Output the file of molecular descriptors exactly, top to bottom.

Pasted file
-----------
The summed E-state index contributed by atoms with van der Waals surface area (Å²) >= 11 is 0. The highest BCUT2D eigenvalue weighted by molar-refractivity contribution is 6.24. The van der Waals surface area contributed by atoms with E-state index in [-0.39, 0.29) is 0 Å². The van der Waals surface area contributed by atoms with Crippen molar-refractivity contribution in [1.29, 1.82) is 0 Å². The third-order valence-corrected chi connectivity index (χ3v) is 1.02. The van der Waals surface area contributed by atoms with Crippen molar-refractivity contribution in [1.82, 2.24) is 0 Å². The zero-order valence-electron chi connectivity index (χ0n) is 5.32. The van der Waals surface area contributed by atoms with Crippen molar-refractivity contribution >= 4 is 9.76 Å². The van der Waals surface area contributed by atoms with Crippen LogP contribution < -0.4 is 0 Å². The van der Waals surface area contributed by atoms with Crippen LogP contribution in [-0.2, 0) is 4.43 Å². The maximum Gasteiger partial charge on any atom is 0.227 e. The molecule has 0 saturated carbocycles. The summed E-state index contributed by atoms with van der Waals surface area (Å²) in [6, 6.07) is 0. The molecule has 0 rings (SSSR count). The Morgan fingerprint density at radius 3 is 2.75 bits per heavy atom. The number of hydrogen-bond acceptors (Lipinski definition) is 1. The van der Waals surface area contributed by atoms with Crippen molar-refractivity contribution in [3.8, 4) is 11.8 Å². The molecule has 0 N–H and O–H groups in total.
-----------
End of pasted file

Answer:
The summed E-state index contributed by atoms with van der Waals surface area (Å²) >= 11 is 0. The highest BCUT2D eigenvalue weighted by molar-refractivity contribution is 6.24. The van der Waals surface area contributed by atoms with E-state index in [-0.39, 0.29) is 0 Å². The van der Waals surface area contributed by atoms with Crippen molar-refractivity contribution in [1.29, 1.82) is 0 Å². The third-order valence-corrected chi connectivity index (χ3v) is 1.02. The van der Waals surface area contributed by atoms with Crippen molar-refractivity contribution in [1.82, 2.24) is 0 Å². The zero-order valence-electron chi connectivity index (χ0n) is 5.32. The van der Waals surface area contributed by atoms with Crippen molar-refractivity contribution >= 4 is 9.76 Å². The van der Waals surface area contributed by atoms with Crippen LogP contribution < -0.4 is 0 Å². The van der Waals surface area contributed by atoms with Crippen LogP contribution in [-0.2, 0) is 4.43 Å². The maximum Gasteiger partial charge on any atom is 0.227 e. The molecule has 0 saturated carbocycles. The summed E-state index contributed by atoms with van der Waals surface area (Å²) in [6, 6.07) is 0. The molecule has 0 rings (SSSR count). The Morgan fingerprint density at radius 3 is 2.75 bits per heavy atom. The number of hydrogen-bond acceptors (Lipinski definition) is 1. The van der Waals surface area contributed by atoms with Crippen molar-refractivity contribution in [3.8, 4) is 11.8 Å². The molecule has 0 N–H and O–H groups in total.